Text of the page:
Marawi on my mind | Inquirer Opinion

Marawi on my mind

First of all, our greetings to the officers and men of the Philippine Air Force. It was on July 1, 1947, that the Philippine Army Air Corps was redesignated as the Philippine Air Force and raised to the level of a separate, major command of the Armed Forces of the Philippines. Its first commander was then Maj. Pelagio A. Cruz who would later become the first AFP chief of staff from the ranks of airmen.

Tomorrow the Air Force family, led by Lt. Gen. Edgar R.
Fallorina, marks its 70th anniversary, with a parade and review honoring the Commander in Chief, President Duterte, at Air Force City, Clark Air Base, Pampanga. Among the awardees during the anniversary rites are two officers, Lt. Col. Rolando Peña and Maj. Melkie Tadeo, both winners of the Gold Cross Medal for “gallantry in action and heroism in the face of grave danger against local and foreign terrorists in Lanao del Sur, on
April 22-23, 2017.”


We have very short memories and so, for a better appreciation of what is taking place in Marawi, we need to take a quick look at the recent past.

In the early morning hours of Sept. 9, 2013, approximately 200 Moro National Liberation Front fighters belonging to a faction led by Ustadz Malik, a senior aide of MNLF founder Nur Misuari, entered Zamboanga City and occupied four barangays. The group took more than 200 civilians as hostages. One of their main objectives was to hoist the Bangsamoro Republic flag at the Zamboanga City Hall to symbolize their breakaway from the Philippine Republic.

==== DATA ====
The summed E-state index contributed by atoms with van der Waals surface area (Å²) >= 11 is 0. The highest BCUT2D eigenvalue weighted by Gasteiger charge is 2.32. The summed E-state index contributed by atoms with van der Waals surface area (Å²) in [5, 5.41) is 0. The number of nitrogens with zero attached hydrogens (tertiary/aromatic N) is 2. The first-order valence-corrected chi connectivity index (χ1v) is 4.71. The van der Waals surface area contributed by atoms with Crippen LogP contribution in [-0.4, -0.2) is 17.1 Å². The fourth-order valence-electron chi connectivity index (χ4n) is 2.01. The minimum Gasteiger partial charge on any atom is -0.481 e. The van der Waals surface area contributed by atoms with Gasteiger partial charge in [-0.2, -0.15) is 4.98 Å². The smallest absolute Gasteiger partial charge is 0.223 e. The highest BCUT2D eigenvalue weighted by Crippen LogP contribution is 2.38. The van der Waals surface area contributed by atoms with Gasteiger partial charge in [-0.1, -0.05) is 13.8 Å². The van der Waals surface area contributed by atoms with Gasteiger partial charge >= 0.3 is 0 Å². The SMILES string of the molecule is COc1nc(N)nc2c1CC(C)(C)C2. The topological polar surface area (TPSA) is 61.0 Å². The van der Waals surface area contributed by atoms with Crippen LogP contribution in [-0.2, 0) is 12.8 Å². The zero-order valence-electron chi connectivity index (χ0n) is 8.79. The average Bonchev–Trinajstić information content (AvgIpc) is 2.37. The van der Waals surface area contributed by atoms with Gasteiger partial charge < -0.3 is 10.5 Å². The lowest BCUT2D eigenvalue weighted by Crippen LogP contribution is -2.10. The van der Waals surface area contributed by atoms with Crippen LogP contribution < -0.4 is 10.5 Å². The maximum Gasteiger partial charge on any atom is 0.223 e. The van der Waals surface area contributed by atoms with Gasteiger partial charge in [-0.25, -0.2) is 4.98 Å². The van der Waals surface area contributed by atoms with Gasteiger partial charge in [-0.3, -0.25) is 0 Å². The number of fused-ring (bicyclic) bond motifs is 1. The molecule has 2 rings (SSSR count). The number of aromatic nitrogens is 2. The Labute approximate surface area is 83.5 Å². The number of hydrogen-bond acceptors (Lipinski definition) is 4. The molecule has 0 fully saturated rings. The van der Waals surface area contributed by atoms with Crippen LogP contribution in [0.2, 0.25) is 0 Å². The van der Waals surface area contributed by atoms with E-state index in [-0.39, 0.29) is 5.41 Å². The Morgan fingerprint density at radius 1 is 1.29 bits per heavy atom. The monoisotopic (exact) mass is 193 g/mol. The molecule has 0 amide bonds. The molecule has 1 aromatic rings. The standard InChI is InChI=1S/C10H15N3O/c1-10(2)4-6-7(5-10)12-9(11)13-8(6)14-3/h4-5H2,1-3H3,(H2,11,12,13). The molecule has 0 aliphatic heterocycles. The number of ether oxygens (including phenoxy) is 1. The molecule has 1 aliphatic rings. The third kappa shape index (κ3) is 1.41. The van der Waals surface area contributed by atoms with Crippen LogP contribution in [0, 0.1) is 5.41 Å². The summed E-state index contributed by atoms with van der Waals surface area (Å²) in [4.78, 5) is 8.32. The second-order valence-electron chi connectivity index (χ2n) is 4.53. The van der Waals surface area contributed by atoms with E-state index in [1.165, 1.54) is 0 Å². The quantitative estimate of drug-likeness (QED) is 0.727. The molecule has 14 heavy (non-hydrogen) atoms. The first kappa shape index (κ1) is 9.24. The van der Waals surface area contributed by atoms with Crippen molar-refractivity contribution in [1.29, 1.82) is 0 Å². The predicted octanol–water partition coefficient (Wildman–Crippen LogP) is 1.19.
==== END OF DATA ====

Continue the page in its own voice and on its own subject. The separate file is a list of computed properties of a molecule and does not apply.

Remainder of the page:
These actions led to the closure of the Zamboanga International Airport, with the cancellation of all incoming and outgoing flights, and the paralysis of vital economic activity in the city. The conflict also led to the displacement of over 100,000 people and the destruction of more than 5,000 homes.

In the end, the Zamboanga siege lasted two weeks and six days (Sept. 9-28, 2013), with some 183 renegade MNLF fighters dead, 25 soldiers killed, and close to 100 civilians dead and wounded. The leader of the group, Commander Malik, escaped and today remains at large. I am also reminded that the Philippine Military Academy lost three young graduates in the almost three weeks of fighting in Zamboanga. They were 1st Lt. John Christopher Rama, a platoon leader with the Light Reaction Company of the Philippine Army, who was killed during a clearing operation in Barangay Sta. Barbara; 2nd Lt. Florencio
Meneses with the Scout Rangers, and 1st Lt. Francis Damian, son of retired Brig. Gen. Roberto Damian.

It is interesting to note that the Western Mindanao Command (Wesmincom) headquarters is located in Zamboanga City. Some of the units under this command are the 1st Infantry Division, 6th Infantry Division, Joint Task Force Sulu, Naval Forces, Wesmincom, and elements of the 3rd Air Division. Obviously, the renegade MNLF forces were not awed by the presence of Wesmincom headquarters at Camp Basilio Navarro, right in Zamboanga City. They went straight into what was for all practical purposes the lion’s den.